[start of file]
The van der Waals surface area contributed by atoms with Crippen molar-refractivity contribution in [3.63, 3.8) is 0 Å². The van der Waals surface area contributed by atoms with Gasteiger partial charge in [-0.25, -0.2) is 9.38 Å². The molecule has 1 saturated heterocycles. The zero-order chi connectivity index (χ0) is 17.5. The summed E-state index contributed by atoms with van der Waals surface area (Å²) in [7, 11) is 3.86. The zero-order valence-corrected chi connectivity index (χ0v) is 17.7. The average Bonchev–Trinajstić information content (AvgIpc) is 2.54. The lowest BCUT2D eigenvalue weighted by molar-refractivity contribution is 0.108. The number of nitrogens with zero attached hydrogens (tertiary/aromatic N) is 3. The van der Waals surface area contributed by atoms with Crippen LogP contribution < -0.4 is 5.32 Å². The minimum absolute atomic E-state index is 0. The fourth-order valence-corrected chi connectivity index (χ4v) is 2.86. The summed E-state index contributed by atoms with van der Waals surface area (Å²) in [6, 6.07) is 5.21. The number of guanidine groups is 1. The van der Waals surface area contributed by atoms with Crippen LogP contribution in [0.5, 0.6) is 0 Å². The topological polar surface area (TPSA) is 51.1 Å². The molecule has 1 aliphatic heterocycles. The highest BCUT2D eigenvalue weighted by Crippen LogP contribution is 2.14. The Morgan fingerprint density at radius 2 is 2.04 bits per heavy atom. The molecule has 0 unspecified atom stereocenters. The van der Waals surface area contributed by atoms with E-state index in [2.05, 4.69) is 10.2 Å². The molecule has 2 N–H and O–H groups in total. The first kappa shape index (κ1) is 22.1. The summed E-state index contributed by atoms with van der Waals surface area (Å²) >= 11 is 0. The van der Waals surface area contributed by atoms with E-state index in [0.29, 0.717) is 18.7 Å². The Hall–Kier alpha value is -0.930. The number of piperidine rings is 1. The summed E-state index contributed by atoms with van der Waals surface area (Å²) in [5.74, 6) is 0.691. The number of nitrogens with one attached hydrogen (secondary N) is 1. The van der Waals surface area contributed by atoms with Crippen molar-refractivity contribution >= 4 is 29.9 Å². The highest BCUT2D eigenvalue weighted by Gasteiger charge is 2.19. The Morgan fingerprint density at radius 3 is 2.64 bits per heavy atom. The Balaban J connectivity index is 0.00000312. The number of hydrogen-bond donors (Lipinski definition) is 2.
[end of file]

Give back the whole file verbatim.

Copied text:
The van der Waals surface area contributed by atoms with Crippen molar-refractivity contribution in [3.63, 3.8) is 0 Å². The van der Waals surface area contributed by atoms with Gasteiger partial charge in [-0.25, -0.2) is 9.38 Å². The molecule has 1 saturated heterocycles. The zero-order chi connectivity index (χ0) is 17.5. The summed E-state index contributed by atoms with van der Waals surface area (Å²) in [7, 11) is 3.86. The zero-order valence-corrected chi connectivity index (χ0v) is 17.7. The average Bonchev–Trinajstić information content (AvgIpc) is 2.54. The lowest BCUT2D eigenvalue weighted by molar-refractivity contribution is 0.108. The number of nitrogens with zero attached hydrogens (tertiary/aromatic N) is 3. The van der Waals surface area contributed by atoms with Crippen LogP contribution < -0.4 is 5.32 Å². The minimum absolute atomic E-state index is 0. The fourth-order valence-corrected chi connectivity index (χ4v) is 2.86. The summed E-state index contributed by atoms with van der Waals surface area (Å²) in [6, 6.07) is 5.21. The number of guanidine groups is 1. The van der Waals surface area contributed by atoms with Crippen LogP contribution in [0.5, 0.6) is 0 Å². The topological polar surface area (TPSA) is 51.1 Å². The molecule has 1 aliphatic heterocycles. The highest BCUT2D eigenvalue weighted by Crippen LogP contribution is 2.14. The Morgan fingerprint density at radius 2 is 2.04 bits per heavy atom. The molecule has 0 unspecified atom stereocenters. The van der Waals surface area contributed by atoms with E-state index in [2.05, 4.69) is 10.2 Å². The molecule has 2 N–H and O–H groups in total. The first kappa shape index (κ1) is 22.1. The summed E-state index contributed by atoms with van der Waals surface area (Å²) >= 11 is 0. The van der Waals surface area contributed by atoms with E-state index in [0.29, 0.717) is 18.7 Å². The Hall–Kier alpha value is -0.930. The number of piperidine rings is 1. The summed E-state index contributed by atoms with van der Waals surface area (Å²) in [5.74, 6) is 0.691. The number of nitrogens with one attached hydrogen (secondary N) is 1. The van der Waals surface area contributed by atoms with Crippen molar-refractivity contribution >= 4 is 29.9 Å². The highest BCUT2D eigenvalue weighted by Gasteiger charge is 2.19. The Morgan fingerprint density at radius 3 is 2.64 bits per heavy atom. The Balaban J connectivity index is 0.00000312. The number of hydrogen-bond donors (Lipinski definition) is 2.